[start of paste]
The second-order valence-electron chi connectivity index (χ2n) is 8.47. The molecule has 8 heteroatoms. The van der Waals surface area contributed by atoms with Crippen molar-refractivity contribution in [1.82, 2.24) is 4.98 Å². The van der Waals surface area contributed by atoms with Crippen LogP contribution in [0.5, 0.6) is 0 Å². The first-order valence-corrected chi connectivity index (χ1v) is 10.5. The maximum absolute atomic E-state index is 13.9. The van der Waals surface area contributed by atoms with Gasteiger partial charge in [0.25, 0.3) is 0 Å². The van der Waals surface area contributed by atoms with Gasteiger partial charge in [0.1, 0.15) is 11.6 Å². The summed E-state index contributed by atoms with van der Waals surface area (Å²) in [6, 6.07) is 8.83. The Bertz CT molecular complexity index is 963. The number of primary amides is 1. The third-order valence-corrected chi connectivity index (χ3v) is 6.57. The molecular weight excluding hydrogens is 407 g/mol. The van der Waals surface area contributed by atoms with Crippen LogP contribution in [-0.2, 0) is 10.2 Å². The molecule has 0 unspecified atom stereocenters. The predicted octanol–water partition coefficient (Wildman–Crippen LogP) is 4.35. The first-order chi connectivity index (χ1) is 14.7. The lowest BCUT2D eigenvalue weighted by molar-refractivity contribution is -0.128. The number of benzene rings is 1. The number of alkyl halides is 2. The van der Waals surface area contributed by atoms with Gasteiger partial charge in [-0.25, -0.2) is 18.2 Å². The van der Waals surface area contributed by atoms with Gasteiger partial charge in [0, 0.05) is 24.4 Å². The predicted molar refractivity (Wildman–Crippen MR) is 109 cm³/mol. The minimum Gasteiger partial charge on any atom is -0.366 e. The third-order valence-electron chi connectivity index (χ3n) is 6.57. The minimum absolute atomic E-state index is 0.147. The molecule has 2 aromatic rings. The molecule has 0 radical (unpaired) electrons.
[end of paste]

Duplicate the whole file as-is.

The second-order valence-electron chi connectivity index (χ2n) is 8.47. The molecule has 8 heteroatoms. The van der Waals surface area contributed by atoms with Crippen molar-refractivity contribution in [1.82, 2.24) is 4.98 Å². The van der Waals surface area contributed by atoms with Crippen LogP contribution in [0.5, 0.6) is 0 Å². The first-order valence-corrected chi connectivity index (χ1v) is 10.5. The maximum absolute atomic E-state index is 13.9. The van der Waals surface area contributed by atoms with Gasteiger partial charge in [0.25, 0.3) is 0 Å². The van der Waals surface area contributed by atoms with Gasteiger partial charge in [0.1, 0.15) is 11.6 Å². The summed E-state index contributed by atoms with van der Waals surface area (Å²) in [6, 6.07) is 8.83. The Bertz CT molecular complexity index is 963. The number of primary amides is 1. The third-order valence-corrected chi connectivity index (χ3v) is 6.57. The molecular weight excluding hydrogens is 407 g/mol. The van der Waals surface area contributed by atoms with Crippen LogP contribution in [-0.2, 0) is 10.2 Å². The molecule has 0 unspecified atom stereocenters. The predicted octanol–water partition coefficient (Wildman–Crippen LogP) is 4.35. The first-order chi connectivity index (χ1) is 14.7. The lowest BCUT2D eigenvalue weighted by molar-refractivity contribution is -0.128. The number of benzene rings is 1. The number of alkyl halides is 2. The van der Waals surface area contributed by atoms with Gasteiger partial charge in [-0.25, -0.2) is 18.2 Å². The van der Waals surface area contributed by atoms with Gasteiger partial charge in [0, 0.05) is 24.4 Å². The predicted molar refractivity (Wildman–Crippen MR) is 109 cm³/mol. The minimum Gasteiger partial charge on any atom is -0.366 e. The third-order valence-electron chi connectivity index (χ3n) is 6.57. The minimum absolute atomic E-state index is 0.147. The molecule has 2 aromatic rings. The molecule has 0 radical (unpaired) electrons.